South Armagh policing: Organisation led by killer of Belfast corporals carried out community survey for PSNI report

TUV leader Jim Allister says it is “perverse” that the PSNI used an organisation led by a man jailed for killing two soldiers to carry out its main public opinion survey of policing in south Armagh.

Thursday, 2nd September 2021, 6:30 am
Updated Thursday, 2nd September 2021, 11:06 am
PSNI Chief Constable Simon Byrne during an interview at the Killeavy Castle Hotel, Newry, after briefing members of the South Armagh community on the details of the report on policing in the area.

The review, initiated by Chief Constable Simon Byrne, was prompted by an outcry from nationalists after he tweeted a photo of himself with heavily armed officers in Crossmaglen at Christmas 2019.

The subsequent PSNI report and recommendations, published this week, has caused anger among unionist representatives from the area, as it suggests closing Crossmaglen police station and moving memorials to slain RUC officers away from public view.

In March Mr Byrne caused controversy when it was revealed that a follow-up meeting about his Christmas tweet was carried out with, among others, Harry Maguire.

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Mr Maguire is the director of CRJ Ireland – which the PSNI report credits with carrying out the main community survey for the review.

He was given a life sentence for his role in the abduction and murder of Army corporals Derek Howes and David Wood in west Belfast in 1988, after they strayed into an IRA funeral.

The PSNI report says its Independent Community Survey of all villages and towns in south Armagh was facilitated by CRJ and received 502 responses. The survey found 80% of respondents do not think the PSNI always does the best for their community and that 89% do not think the PSNI treats people with respect. The report concluded that there were “significant trust and confidence issues with local policing” and made 50 recommendations for reforms.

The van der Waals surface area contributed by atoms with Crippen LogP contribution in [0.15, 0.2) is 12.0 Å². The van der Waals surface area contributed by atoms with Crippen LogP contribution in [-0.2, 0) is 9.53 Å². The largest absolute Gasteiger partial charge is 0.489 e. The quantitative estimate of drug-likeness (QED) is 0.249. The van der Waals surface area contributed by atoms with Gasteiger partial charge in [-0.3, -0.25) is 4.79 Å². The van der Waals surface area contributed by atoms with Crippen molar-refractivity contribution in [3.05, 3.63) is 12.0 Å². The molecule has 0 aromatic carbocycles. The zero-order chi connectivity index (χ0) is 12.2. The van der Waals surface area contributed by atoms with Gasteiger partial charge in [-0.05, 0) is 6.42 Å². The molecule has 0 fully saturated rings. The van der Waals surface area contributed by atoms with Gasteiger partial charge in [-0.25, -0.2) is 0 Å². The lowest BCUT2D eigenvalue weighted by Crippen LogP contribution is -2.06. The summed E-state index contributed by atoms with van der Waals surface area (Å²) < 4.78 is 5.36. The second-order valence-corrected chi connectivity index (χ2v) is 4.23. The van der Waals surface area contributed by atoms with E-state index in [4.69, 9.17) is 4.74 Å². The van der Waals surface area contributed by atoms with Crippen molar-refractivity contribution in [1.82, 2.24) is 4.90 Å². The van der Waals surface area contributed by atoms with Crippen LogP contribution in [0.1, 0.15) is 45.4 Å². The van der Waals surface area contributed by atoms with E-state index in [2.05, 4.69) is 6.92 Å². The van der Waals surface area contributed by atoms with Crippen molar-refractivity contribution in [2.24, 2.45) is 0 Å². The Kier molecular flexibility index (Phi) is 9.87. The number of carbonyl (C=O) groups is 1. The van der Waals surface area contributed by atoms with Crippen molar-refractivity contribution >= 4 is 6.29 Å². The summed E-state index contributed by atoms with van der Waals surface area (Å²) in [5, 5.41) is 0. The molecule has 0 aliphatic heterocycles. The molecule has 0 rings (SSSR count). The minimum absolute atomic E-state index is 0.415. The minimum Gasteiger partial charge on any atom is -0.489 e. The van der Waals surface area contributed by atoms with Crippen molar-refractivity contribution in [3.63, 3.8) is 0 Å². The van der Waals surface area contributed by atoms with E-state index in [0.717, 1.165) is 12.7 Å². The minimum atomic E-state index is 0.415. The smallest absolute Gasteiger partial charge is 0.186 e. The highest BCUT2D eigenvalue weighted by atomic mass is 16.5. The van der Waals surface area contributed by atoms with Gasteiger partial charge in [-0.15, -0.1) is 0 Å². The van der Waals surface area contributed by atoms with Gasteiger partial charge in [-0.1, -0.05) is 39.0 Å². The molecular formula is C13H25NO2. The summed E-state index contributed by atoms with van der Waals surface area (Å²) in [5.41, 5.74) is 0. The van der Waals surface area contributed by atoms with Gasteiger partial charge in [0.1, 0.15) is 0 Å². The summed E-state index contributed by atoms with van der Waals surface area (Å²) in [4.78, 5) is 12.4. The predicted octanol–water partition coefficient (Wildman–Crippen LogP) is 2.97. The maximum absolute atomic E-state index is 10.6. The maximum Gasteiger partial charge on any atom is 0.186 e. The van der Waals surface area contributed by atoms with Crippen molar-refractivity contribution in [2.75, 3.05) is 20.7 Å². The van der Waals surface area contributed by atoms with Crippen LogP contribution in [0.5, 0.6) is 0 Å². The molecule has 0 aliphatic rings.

However, a smaller online survey in the report – with only 22 responses – by the Policing and Community Safety Partnership, found almost overwhelmingly positive feedback. One young Crossmaglen man even credited the input from two community PSNI officers at a school event with influencing him not to take his life.

Mr Allister said: “Now we find that a report which has its origins in a tweet which offended republicans because the chief constable posed with a gun outside Crossmaglen PSNI station was put together with the help of the organisation Harry Maguire leads. How perverse that such an organisation should be handed a key role by the PSNI in the development of this report.”

The BBC’s ‘Nolan Show’ yesterday reported that the recommendations for south Armagh were signed off by senior PSNI management with a view to considering extending some of them to the whole of NI.

The PSNI declined to comment but said the chief constable will be discussing the matter at today’s Policing Board meeting, which it said was “his accountable body”.

CRJ Ireland and Sinn Fein were also invited to comment.

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